Many people with mental illnesses lead completely "normal" lives, have families, and have a job. Mental illness does not mean that you can't be successful, that you can't get that dream job, it just means you may have to work a little harder than others. That isn't necessarily a bad thing; I think I appreciate what I have - such as this site - more because I have to work a little harder to achieve it.
Last month I had a bit of a rant following a debate aired in the run up to elections on UTV. The term "mental health" was coined by two out of five politicians at the debate. The context? Getting people with mental health issues into work. Not supporting them, not ensuring that they had access to treatment and services that are fit for purpose - getting them into work. Getting them off benefits and into any old job so that unemployment figures would fall.
As I'm sure you can imagine, I was furious. I am all for people with mental illnesses working, with adequate support from their employers, and provided that is the right job for them. Being in the wrong job can be incredibly detrimental to someone living with mental illness - I know, I've been there, and I know how guilty and upset I was when I quit the job after only two weeks. During that time I also fell into the trap of not disclosing my illness to my employer. I did my level best to hide the fact that I struggle with anxiety. The issue was that my job involved me approaching strangers in shopping centres.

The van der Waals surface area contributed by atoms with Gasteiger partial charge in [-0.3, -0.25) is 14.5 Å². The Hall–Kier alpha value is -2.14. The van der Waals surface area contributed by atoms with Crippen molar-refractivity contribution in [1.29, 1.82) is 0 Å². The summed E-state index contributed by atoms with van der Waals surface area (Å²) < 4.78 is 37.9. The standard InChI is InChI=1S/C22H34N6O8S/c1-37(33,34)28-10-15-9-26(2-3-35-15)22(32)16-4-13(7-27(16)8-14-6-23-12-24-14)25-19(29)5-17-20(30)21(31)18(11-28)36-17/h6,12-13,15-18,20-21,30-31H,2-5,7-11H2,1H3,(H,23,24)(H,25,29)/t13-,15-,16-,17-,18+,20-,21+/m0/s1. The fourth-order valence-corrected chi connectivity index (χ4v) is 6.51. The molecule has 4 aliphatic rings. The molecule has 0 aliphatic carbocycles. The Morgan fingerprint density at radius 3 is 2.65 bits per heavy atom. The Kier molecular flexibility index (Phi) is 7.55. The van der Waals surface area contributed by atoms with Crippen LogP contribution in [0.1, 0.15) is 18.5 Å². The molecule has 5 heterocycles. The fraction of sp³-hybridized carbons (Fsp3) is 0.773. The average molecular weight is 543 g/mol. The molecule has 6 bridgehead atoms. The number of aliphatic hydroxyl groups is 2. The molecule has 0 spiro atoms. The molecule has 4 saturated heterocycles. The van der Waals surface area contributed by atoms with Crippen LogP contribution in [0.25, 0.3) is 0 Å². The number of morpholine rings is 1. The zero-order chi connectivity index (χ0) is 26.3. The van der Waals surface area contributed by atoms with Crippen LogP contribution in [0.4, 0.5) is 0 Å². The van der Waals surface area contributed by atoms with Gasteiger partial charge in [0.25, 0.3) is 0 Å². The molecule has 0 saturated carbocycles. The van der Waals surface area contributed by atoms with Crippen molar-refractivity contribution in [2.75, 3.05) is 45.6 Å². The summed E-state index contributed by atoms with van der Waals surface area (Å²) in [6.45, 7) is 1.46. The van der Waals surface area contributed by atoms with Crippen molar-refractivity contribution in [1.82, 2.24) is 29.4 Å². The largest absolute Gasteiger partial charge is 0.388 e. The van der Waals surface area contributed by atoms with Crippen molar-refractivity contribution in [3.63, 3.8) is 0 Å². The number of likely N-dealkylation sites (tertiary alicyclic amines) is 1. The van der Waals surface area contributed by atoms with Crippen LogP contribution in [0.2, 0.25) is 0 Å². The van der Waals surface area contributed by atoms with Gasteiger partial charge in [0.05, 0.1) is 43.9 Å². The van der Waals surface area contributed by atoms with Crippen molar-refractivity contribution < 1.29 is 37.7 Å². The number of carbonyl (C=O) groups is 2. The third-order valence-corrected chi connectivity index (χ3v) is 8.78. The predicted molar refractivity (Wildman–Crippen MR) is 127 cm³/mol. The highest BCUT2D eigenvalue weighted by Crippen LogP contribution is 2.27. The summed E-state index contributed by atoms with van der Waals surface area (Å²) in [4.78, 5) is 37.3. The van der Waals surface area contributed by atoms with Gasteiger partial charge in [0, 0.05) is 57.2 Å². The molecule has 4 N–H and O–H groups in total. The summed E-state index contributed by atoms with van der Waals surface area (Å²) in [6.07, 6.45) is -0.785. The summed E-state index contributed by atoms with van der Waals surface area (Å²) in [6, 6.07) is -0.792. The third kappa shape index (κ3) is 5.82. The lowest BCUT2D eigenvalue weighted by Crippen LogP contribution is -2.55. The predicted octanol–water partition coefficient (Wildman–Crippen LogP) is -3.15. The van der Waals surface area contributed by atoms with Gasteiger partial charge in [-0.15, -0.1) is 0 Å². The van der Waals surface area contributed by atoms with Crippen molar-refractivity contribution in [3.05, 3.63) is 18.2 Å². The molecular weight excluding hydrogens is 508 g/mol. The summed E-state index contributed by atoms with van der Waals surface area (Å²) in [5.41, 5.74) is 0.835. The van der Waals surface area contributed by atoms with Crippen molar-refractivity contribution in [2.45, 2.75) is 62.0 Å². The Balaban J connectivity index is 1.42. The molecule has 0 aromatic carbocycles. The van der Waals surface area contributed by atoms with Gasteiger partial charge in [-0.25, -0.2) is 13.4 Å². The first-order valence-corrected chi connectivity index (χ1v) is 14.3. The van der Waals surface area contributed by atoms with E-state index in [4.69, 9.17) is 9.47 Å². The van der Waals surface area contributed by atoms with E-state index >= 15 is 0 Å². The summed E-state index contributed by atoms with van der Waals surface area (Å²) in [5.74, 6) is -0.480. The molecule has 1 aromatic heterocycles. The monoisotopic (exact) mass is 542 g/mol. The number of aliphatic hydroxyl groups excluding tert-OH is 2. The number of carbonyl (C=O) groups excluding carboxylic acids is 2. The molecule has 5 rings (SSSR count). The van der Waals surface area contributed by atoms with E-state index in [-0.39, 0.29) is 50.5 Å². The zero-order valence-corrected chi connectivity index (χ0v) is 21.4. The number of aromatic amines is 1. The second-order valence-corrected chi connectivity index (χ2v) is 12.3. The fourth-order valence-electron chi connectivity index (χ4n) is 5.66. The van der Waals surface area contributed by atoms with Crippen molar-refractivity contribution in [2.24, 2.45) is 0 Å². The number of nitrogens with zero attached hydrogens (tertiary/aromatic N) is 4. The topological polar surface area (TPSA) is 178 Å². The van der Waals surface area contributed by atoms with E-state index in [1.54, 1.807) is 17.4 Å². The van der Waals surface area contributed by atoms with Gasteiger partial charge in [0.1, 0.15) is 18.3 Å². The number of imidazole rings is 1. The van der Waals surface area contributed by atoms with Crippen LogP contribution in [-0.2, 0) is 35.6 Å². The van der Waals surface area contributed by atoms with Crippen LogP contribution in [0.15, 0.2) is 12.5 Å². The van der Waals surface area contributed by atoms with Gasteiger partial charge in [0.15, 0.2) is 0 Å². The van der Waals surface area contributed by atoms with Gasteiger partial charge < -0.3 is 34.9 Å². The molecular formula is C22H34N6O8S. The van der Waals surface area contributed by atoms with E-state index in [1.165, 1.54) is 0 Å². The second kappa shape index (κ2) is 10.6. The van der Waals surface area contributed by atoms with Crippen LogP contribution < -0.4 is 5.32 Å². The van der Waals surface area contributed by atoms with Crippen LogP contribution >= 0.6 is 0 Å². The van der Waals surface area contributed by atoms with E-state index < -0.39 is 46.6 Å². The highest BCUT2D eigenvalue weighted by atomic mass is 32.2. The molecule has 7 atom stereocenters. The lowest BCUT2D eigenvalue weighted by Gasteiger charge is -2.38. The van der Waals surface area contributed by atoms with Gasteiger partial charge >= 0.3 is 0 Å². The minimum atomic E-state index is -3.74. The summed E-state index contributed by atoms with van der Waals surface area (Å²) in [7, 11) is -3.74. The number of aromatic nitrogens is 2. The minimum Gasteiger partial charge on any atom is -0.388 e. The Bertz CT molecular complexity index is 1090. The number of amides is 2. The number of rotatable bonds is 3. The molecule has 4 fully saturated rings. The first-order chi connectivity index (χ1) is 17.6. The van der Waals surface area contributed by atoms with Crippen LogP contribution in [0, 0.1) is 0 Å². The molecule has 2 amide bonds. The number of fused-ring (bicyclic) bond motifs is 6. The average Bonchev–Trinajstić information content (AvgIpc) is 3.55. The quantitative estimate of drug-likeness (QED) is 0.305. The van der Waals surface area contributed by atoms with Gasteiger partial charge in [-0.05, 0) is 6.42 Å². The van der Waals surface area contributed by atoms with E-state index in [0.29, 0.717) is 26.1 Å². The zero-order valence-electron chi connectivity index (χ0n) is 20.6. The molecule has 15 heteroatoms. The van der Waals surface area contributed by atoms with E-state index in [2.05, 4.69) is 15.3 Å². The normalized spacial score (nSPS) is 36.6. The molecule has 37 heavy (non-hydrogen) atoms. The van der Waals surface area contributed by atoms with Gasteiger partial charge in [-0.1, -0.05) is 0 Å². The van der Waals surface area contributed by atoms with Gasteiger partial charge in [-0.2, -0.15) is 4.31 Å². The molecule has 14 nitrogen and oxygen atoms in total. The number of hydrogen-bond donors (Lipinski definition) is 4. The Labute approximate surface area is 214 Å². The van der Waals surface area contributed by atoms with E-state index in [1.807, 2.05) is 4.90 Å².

I don't doubt that my employer would have supported me had I been open from the start, or perhaps I wouldn't have got the job because it wasn't what was best for me. The point is, benefits agencies really don't care about helping people find a job that's right for them. They care about getting people off benefits as quickly as possible, and into any job that's available, regardless of how detrimental it may be to their mental health.
So that about sums up my thoughts on mental illness and work. Be sure to share and let me know what your thoughts are!